I am not exactly bored, but I know exactly what to expect, what topics are suitable for discussion. Almost all the topics can be found in today’s papers, or last week’s ‘Tatler’. There is the “Society Turf Scandal”; and Horatio Bottomley’s affairs; and the Irish Question; and the Prince of Wales in India; the provincial reverberations of popular plays and novels; and of course, hunting and racing etc. (I always solemnly discuss the current billiard matches with N.)
This evening they returned from Newbury Races an hour after my arrival. N. had lost £20; but they’d had an enjoyable day! My relationship to their existence could be displayed in a report of our conversation after dinner. I made one mistake… when asked, (by P’s sister who is staying here), whether I’d read “If Winter Comes”, I blurted out “No! But I’m told it’s absolute muck!” I might just as well have gone on to say “Yes, and there’s a gulf between your mental existence and mine which can never be bridged!” The strange thing is that the gulf is not obvious to them, as it is to me. It would be; but their attitude toward me is based on my conventional behaviour before the war, when they first knew me. Whatever I do now, they try to evade it by pretending that I am really the same as I was 8 years ago! And of course, I’ve made a success out of my eccentricity; which practically justifies it in their eyes.
After “If Winter Comes” had been dropped, P. read out a stupid letter in “The Daily Mirror”, about “Who are our best living poets”? and I had to explain laboriously, that de la Mare is quite well-known. The trouble with these people is that they don’t use their brains, except for trivial and automatically conventional purposes. P.L. for instance, has quite as good a brain as many minor poetesses and moderately successful women-novelists. They are like most people, (including many so-called intellectuals) securely unaware of their own limitations.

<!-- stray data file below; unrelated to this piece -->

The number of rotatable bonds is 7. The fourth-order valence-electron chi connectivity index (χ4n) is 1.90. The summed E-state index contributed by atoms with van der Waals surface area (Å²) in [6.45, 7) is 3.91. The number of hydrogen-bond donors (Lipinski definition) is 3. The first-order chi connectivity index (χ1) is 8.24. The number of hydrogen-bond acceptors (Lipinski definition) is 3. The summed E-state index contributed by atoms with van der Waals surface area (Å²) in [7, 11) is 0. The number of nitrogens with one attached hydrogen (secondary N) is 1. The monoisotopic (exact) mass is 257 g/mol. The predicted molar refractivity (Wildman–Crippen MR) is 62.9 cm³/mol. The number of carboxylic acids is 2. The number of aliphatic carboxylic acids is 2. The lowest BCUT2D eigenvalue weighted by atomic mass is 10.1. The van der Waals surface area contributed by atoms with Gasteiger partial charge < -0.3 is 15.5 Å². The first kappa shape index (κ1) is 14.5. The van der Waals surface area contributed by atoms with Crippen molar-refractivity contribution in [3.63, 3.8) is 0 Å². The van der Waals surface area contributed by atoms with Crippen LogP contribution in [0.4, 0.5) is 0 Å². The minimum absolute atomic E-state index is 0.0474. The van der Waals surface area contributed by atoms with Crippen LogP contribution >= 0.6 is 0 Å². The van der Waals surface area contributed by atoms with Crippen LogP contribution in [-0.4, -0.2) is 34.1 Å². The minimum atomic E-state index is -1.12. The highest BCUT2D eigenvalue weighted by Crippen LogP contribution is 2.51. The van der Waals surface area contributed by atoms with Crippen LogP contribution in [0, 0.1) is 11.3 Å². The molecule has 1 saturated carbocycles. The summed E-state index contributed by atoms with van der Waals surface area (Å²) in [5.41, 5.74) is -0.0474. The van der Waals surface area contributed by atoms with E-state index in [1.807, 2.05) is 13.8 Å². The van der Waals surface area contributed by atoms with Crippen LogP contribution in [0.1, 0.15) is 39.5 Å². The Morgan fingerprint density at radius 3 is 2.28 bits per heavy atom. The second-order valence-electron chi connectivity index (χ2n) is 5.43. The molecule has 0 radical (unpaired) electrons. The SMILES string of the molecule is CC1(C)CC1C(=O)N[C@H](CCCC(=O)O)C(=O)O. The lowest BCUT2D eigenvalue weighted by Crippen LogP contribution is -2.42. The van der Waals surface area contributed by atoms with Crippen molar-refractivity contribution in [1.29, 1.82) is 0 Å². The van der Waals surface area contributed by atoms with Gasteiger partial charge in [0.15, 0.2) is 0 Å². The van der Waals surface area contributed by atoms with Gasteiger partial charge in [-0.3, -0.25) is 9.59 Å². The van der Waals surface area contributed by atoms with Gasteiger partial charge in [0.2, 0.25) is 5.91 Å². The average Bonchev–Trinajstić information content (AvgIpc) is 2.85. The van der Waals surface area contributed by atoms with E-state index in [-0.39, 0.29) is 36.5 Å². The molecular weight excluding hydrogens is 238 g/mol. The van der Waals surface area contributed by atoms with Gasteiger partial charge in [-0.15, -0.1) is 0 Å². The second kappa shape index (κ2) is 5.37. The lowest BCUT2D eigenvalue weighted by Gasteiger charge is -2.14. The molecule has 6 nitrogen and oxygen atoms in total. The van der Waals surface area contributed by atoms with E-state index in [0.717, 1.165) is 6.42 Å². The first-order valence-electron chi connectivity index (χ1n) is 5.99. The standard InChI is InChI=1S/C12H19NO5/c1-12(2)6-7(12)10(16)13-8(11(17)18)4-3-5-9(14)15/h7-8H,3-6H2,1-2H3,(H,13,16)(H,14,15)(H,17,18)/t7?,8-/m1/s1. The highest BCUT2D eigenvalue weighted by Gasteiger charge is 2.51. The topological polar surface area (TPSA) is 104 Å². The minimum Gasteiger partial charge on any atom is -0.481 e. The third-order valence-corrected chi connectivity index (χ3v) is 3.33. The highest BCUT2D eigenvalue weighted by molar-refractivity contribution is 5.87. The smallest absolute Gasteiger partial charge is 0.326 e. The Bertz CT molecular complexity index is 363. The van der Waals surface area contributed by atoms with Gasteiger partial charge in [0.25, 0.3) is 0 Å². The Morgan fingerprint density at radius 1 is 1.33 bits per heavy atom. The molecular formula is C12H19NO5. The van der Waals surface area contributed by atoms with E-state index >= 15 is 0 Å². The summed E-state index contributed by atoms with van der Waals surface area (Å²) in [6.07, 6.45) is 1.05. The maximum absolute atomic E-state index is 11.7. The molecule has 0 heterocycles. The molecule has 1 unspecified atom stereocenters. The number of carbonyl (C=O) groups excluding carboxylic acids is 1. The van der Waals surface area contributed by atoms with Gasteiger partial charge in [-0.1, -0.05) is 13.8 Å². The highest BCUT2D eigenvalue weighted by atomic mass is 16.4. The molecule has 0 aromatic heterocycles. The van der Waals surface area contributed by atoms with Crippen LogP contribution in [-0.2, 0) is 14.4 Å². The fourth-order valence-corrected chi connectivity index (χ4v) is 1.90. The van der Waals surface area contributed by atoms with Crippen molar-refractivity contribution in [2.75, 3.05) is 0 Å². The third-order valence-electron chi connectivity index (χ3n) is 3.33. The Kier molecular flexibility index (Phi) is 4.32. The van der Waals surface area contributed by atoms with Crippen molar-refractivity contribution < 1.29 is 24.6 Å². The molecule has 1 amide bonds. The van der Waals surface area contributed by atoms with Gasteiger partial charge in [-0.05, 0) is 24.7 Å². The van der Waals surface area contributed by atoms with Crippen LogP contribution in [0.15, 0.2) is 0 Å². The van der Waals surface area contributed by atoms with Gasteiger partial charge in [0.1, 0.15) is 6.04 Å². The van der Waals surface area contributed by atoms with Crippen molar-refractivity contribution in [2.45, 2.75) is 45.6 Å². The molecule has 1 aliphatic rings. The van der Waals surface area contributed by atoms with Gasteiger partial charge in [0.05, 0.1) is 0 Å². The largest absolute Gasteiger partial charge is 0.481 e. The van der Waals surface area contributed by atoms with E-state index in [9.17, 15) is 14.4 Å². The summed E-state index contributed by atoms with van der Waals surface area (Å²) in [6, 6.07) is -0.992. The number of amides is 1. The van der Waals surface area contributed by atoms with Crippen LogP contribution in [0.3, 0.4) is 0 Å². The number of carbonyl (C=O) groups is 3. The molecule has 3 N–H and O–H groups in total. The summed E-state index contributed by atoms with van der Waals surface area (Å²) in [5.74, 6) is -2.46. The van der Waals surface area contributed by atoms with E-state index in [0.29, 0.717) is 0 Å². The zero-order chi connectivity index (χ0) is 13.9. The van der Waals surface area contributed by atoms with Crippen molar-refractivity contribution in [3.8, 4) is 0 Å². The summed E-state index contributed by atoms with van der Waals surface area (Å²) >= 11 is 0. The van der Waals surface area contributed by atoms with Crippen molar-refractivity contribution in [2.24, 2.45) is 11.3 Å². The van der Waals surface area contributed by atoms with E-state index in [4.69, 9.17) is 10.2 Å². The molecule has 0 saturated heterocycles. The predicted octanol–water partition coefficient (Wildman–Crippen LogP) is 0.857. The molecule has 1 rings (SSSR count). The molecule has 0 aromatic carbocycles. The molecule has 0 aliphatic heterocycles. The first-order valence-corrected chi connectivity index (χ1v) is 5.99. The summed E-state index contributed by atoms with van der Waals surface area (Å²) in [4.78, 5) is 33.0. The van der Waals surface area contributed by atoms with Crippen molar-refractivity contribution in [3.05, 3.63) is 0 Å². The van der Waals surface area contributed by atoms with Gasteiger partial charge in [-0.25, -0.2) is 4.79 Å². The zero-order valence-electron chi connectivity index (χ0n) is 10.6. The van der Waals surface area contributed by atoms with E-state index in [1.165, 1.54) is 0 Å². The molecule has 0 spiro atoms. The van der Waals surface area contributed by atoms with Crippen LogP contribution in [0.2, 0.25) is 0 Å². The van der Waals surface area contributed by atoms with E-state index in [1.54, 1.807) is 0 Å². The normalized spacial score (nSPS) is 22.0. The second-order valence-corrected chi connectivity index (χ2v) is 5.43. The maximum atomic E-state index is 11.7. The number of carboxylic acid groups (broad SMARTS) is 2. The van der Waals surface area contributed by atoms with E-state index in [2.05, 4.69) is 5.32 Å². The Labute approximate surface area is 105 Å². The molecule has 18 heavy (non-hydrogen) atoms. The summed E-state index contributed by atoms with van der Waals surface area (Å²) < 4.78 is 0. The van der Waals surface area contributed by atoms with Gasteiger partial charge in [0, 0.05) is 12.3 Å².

But by 10.30 I am weary of listening to N.L. urging me to go and see “this year’s Grand National”, - explaining in detail how I could get there by a special salon-train, and expatiating on the extraordinary size and solidity of the fences…
With a sense of escape I sit by my bedroom fire, remembering that I had lunch today with dear Rivers, who is neither sporting, nor bohemian, nor eccentric, nor ‘Socialistic’, but merely human and clear-headed and wise. The Loders are conventional, grown-up, children. There is nothing repulsive about their stupidity. On the contrary, there is a lot of good to be learned from it. But not more than once a week, please!
P’s remark “Perhaps we aren’t meant to know” is probably a ‘defensive reaction.’ It summarises her philosophy about everything which she doesn’t understand.
Although they wouldn’t be any happier if they tried to be intellectual. They are the product of a stupid environment. But one can hardly call their mental views superficial because they are so solid! What is wrong is that their minds are not flexible, or capable of readjustment to new ideas. They refuse to face the problems of human existence and say “Perhaps we aren’t meant to know.”
Such people when they behave reasonably and don’t cause ‘Turf Scandals’ are known as ‘The backbone of the country’. In such a society as ours I suppose they are. The creative and original people are ahead of society, so they are really outside the body of which upper middle-class stupidity is the ‘back-bone.’
How hard I try to analyse my experiences (and acquaintances)!.. No doubt I see things in a distorted and over-elaborate way. In comparing the Loders with my other friends I find them to be with all their crass limitations and prejudices, quite unusually generous and affectionate, and human, in their simple way... People like Turner and self are abnormal. We are too intelligent to be serene, and not old enough to be tolerant. I think serenity and tolerance are incompatible with people of creative ability, until they are fully developed.